• “Alzheimer’s is Like Having a Moron Living in Your Head”


    All month long, people have worn purple, buildings have been illuminated in purple and social media photos have carried purple banners. This is all to bring awareness during Alzheimer’s and Brain Awareness Month.

    Alzheimer’s is the sixth leading cause of death in the United States and, unfortunately, there is no cure. (1) Now, more than ever, families are faced with providing care for a family member with the disease. Continue reading

  • Dementia Versus Alzheimer’s: What's the Difference?

    Alzheimers disease word cloud

    Dementia and Alzheimer’s disease are both known for taking a terrible toll on loved ones, families and caregivers. Although the two terms are often used interchangeably, they are not the same medical condition.

    Typically associated with cognitive decline due to aging, dementia is a “catch-all” term used to describe a diverse set of symptoms that include impaired thinking and memory. Alzheimer’s is actually a common cause of dementia, but it is not the only one. Others include Huntington’s Disease, Parkinson’s Disease and Creutzfeldt-Jakob Disease. Continue reading

  • Fall Prevention Tips for 2015

    kitchen safety infographic
    Infographic provided by Medical Care Alert

    Our senior population wants to live as independently as possible for as long as possible. They do not want to be a burden to anyone. Any falls or loss of balance can lead to great anxiety in our loved ones. Fortunately, most falls can be prevented with a change in environment or routine. The following tips can help give your loved ones and yourself more peace of mind. Continue reading

  • When a Loved One Has Dementia: Some Coping Techniques

    In a previous blog, titled “What is Dementia?”, the condition of dementia was explored in terms of symptoms, causes, and treatments. Broadly, dementia describes a cluster of symptoms that interfere with every day life. The symptoms can included memory loss, inability to learn new things, problems with organization, change in personality, agitation, delusions, and even hallucinations. With improvements in medicine leading to longer lifetimes, more people than ever have loved ones who live with dementia.
    Continue reading

  • What is dementia?

    Dementia describes a cluster of symptoms, rather than a particular disease. Generally, a person with dementia lives with symptoms that affect intellectual and social abilities to a degree that they interfere with daily life. Although Alzheimer’s disease is the most common cause of progressive dementia, the source of the symptoms can be from a variety of conditions. Some types of dementia cannot be completely cured, while others are caused by reversible or treatable conditions.

    Although memory loss is the most common symptom associated with dementia, this symptom alone does not indicate dementia. The problems must involve at least two brain functions to qualify as dementia. Other symptoms of dementia include, but are not limited to, difficulty communicating; inability to learn and remember new things; problems with organization and planning; trouble with coordination and motor skills; changes in personality; inappropriate behavior; paranoia; hallucinations; and agitation. It is important to see or take a loved one to see a doctor if these symptoms are present. Early detection can give you time to plan for the future and to alleviate and possibly reverse symptoms.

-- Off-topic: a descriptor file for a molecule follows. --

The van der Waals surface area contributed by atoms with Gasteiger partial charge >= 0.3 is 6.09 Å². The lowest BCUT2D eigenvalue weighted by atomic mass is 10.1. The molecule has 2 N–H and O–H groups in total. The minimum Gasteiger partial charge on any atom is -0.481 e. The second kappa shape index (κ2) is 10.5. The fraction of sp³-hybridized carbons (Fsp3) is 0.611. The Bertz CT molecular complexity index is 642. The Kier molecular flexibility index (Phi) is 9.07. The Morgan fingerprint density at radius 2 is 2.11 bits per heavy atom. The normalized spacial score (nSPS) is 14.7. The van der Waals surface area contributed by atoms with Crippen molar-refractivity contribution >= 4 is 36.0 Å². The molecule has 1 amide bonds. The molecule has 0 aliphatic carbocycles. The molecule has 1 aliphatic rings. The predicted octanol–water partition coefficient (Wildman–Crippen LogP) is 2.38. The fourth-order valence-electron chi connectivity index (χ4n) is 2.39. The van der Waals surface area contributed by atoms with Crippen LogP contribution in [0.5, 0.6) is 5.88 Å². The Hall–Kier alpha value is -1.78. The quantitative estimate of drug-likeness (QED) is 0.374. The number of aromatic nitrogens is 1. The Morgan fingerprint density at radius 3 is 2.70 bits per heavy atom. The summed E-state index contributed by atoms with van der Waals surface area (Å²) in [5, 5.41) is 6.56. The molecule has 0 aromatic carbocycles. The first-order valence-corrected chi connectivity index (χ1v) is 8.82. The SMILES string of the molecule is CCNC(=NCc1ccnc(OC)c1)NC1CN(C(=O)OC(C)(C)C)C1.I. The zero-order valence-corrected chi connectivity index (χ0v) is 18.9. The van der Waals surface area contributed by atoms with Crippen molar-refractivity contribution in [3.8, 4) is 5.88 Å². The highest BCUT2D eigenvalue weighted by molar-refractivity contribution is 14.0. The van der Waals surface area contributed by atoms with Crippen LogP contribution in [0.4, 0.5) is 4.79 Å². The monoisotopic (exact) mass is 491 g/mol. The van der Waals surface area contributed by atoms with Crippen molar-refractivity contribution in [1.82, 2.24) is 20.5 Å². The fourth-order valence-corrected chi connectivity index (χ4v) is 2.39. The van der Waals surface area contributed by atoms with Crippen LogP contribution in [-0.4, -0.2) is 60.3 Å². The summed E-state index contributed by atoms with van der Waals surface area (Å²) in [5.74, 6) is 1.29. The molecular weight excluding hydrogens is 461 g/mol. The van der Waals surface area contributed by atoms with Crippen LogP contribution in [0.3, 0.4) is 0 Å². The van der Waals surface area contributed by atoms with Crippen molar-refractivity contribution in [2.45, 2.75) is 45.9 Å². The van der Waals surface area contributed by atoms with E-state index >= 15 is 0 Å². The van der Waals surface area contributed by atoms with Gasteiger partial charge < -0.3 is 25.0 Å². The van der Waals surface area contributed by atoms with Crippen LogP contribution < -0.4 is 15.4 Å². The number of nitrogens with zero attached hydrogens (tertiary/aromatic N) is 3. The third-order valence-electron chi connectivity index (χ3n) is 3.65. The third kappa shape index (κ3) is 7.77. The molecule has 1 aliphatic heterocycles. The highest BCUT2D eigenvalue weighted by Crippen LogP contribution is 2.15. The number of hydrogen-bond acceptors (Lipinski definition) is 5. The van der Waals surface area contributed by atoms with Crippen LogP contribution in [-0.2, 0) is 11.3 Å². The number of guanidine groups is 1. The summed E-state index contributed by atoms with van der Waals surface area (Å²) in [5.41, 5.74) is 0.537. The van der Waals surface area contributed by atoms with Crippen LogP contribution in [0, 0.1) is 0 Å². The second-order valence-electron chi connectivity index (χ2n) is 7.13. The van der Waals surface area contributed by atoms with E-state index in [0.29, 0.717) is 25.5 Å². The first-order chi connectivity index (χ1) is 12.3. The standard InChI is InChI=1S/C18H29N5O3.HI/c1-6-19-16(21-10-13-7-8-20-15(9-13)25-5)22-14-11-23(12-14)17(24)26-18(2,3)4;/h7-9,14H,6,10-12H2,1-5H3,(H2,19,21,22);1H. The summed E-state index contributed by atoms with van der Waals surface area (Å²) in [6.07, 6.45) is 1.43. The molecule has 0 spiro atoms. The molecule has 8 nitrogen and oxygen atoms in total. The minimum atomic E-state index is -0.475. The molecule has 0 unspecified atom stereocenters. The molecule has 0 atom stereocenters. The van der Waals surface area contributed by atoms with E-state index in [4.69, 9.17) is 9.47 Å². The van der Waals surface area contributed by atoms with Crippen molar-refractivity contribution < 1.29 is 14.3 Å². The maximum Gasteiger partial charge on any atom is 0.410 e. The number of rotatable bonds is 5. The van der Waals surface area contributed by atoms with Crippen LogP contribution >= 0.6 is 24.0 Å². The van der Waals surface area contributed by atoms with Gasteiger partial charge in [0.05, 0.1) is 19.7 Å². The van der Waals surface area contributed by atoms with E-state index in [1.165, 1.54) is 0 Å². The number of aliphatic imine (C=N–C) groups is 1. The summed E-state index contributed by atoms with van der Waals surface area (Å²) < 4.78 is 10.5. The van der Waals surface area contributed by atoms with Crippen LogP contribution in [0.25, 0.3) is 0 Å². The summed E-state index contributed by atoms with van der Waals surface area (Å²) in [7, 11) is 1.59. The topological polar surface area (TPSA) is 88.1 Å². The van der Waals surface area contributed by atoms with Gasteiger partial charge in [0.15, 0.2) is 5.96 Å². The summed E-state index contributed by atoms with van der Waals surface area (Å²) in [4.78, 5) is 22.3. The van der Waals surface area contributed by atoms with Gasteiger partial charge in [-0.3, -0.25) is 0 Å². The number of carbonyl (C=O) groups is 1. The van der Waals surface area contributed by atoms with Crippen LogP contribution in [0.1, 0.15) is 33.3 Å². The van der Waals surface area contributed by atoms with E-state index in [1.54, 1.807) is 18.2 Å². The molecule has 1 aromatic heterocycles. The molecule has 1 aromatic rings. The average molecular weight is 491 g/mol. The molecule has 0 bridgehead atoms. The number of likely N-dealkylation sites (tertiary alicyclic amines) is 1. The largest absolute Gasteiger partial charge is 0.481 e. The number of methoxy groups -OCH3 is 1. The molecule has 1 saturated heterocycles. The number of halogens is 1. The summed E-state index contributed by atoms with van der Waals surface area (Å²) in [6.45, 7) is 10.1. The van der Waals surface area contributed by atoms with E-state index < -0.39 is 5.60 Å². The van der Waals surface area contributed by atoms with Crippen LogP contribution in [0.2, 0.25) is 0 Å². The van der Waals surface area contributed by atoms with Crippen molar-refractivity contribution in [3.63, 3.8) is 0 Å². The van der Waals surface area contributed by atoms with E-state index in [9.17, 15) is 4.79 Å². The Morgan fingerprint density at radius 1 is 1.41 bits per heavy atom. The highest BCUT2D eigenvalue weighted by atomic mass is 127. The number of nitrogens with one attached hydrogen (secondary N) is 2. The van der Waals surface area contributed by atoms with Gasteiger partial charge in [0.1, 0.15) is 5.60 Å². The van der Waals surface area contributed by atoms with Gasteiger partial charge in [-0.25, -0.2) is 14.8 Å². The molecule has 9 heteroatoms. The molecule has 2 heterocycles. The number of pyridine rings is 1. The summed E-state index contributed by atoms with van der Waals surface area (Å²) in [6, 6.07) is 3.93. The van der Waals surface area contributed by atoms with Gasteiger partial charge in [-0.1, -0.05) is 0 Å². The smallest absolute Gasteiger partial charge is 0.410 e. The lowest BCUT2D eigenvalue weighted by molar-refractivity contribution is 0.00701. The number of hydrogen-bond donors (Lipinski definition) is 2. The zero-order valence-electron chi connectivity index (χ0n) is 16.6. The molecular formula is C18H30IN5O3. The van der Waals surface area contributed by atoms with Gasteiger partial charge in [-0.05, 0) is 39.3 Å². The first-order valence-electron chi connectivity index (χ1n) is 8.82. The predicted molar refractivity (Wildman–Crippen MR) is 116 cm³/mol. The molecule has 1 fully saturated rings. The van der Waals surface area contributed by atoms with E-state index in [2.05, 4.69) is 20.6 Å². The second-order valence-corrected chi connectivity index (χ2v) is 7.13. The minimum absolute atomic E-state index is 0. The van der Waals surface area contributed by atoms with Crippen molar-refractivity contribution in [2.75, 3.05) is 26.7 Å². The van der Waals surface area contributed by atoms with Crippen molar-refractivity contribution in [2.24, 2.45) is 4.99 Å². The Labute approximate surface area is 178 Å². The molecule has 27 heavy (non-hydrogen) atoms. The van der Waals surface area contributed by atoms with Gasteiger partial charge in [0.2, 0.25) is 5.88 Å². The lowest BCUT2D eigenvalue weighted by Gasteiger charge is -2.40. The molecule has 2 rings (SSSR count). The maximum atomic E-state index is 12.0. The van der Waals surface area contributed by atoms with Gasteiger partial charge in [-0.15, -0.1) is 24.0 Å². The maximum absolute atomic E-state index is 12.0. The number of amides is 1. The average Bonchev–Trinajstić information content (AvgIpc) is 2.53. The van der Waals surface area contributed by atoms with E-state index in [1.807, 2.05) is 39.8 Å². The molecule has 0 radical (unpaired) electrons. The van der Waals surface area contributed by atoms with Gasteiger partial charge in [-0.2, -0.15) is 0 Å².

Causes of dementia are often divided into two categories: conditions that are progressive, or that worsen over time, and those that can be reversed.

    Among the progressive dementias are Alzheimer’s disease, caused by neuron damage resulting from a defective gene; Lewy body dementia, caused by clumps of protein in the brain; vascular dementia, caused by brain damage due to problems with arteries to the brain and heart; and frontotemporal dementia, cause by degeneration of nerve cells in the brain.

    Reversible dementia can be caused by the following: infections and immune disorders; metabolic problems and endocrine abnormalities; nutritional deficiencies; reactions to medications; subdural hematomas; poisoning; brain tumors; anoxia; and heart and lung problems.

    Other conditions which can lead to dementia are Parkinson’s disease, multiple sclerosis, Huntington’s disease, Pick’s disease, and progressive supranuclear palsy.

    There are many risk factors that can lead or increase the likelihood of dementia, some that can’t be changed and others that can. Among risk factors that cannot be changed are increasing age, family history, and Down syndrome. Risk factors that you can change--whether by change in behavior or use of  medication--are alcohol use, atherosclerosis (plaques on artery walls), blood pressure, cholesterol, depression, diabetes, high estrogen levels, homocysteine blood levels, and smoking.

    Besides treating the conditions that cause dementia, there are some medications that can control the behavior associated with dementia and slow the rate of progressive dementia. Those medication types that can alleviate behavior issues include anti-psychotics, mood stabilizers, serotonin-affecting drugs, and stimulants.

    An additional aid to someone with dementia is to wear medical ID jewelry, like a medical ID bracelet, medical alert pendant, medical ID charm, or medical ID necklace. A medical ID can prove invaluable in the case that a person with dementia gets lost, forgets their personal and medical information, or is exhibiting behavior that might otherwise be perceived negatively.

    In summary, dementia encompasses a wide array of symptoms with a wide array of causes, some preventable or reversible and others not. Whatever the case, it is important to see a doctor at the earliest signs of dementia so that symptoms can be treated and a plan for the future, if necessary, can be put in place.

5 Item(s)